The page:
CIRI researchers develop risk-assessment tool for cyberinsurance market
Researchers at the Critical Infrastructure Resilience Institute, a Department of Homeland Security Center of Excellence, have developed a new software tool that will provide an assessment of a company's cyber security risk based on the company's IT infrastructure. The new tool can be applied to many fields, particularly the ballooning $2.75 billion cyberinsurance market, which currently lacks a technological approach to analyzing the cyber risks of potential policy holders and pricing policies accordingly.
The Cyber Risk Scoring and Mitigation (CRISM) tool measures the security capabilities of the software and hardware that comprise a company's cloud IT infrastructure. By deploying this tool, insurers will be able to improve risk assessment and create individualized insurance policies tailored to cover cyber losses.
CRISM would provide a more technologically grounded approach aimed at improving underwriting cyberinsurance policies than is used today. Insurers currently determine policy pricing using written questionnaires and interviews with the company seeking cyber insurance, an approach that does not include a hands-on evaluation of the company's specific IT systems, says CIRI researcher Jay Kesan.
With cyber crimes expected to cost companies $2.1 trillion globally each year, according to a recent Forbes article, companies will seek to mitigate their cyber risk through better vulnerability assessments, looking to transfer some of their financial risks through cyber insurance policies. Insurance companies, in turn, will want better risk assessment tools to help them calibrate their underwriting risks and to responsibly price cyber insurance policies.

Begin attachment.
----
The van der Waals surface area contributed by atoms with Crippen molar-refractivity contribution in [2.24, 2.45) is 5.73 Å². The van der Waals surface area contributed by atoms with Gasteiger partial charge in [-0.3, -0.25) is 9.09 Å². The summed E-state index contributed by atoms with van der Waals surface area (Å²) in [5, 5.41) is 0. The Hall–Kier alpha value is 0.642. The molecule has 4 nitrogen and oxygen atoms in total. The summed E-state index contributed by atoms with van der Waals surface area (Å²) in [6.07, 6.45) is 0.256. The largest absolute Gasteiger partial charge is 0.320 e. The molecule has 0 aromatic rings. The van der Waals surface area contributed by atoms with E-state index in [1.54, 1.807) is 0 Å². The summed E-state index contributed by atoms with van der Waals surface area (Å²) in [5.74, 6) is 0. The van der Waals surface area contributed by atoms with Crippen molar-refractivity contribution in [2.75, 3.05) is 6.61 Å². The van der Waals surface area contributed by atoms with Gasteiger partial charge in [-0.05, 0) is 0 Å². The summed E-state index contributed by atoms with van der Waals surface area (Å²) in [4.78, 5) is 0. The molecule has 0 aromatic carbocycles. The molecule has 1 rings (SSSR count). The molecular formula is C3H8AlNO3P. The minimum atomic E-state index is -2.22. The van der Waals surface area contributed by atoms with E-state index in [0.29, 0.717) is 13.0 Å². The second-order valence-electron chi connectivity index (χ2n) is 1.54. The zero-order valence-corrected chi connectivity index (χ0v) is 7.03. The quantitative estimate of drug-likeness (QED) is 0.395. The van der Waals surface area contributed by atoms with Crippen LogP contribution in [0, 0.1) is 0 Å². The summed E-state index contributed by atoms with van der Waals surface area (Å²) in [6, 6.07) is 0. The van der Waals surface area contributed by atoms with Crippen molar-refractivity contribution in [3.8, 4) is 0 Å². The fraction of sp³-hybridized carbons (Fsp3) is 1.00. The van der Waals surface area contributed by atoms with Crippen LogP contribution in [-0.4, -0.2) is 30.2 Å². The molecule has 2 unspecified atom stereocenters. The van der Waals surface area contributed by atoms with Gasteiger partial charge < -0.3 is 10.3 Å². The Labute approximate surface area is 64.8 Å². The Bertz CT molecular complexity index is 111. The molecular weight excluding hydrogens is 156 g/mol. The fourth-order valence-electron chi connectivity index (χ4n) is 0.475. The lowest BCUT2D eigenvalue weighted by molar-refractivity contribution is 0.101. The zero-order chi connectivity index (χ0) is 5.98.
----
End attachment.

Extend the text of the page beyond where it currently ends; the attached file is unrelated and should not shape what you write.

CRISM is built on a platform optimized for vulnerability detection, attack graph analysis, and risk assessment. The platform can be adapted for diverse network configurations and dynamic scaling cloud environments. The tool also provides options to choose among several risk assessment models for generating, analyzing, and evaluating attack paths based on security requirements and cloud service configuration.
In addition, it leverages risk scores from vulnerability databases and intelligence feeds, network vulnerability tests, automatic attack graph generation, and attack graph modeling techniques. The tool provides quantitative risk assessment and categorizes attack paths based on the impact to cloud services. It also illustrates the security risk scores via different visual metaphors that allow practitioners to process information at several levels of granularity.
The next step is continuing to make the model more realistic. The greatest challenge in achieving that goal is overcoming companies' inherent desire to keep their network configurations and data private, Kesan said.
Creating an information-sharing framework is extremely crucial, he said. We need significantly more detailed cyber incident data to create an effective technological risk assessment tool. If we can provide superior information to a company about the vulnerabilities in their IT systems, they may be able to reconfigure their systems, update their software and hardware, and add more powerful intrusion detection systems. In the end, that will save everyone money.
In addition to CRISM, CIRI researchers have also developed a new tool – the NIST Cyber Security Framework Dashboard - that simplifies the process of implementing the demanding cyber security risk management process outlined in the NIST Cyber Security Framework (the Framework). By making it easier for companies of all sizes and in all sectors to adopt and implement the Framework's standardized cyber risk management process, the Dashboard promises to not only improve the cyber security and resilience of our Nation's critical infrastructure, it will help provide a standardized metric for insurance companies to evaluate the risk management maturity of potential policy holders.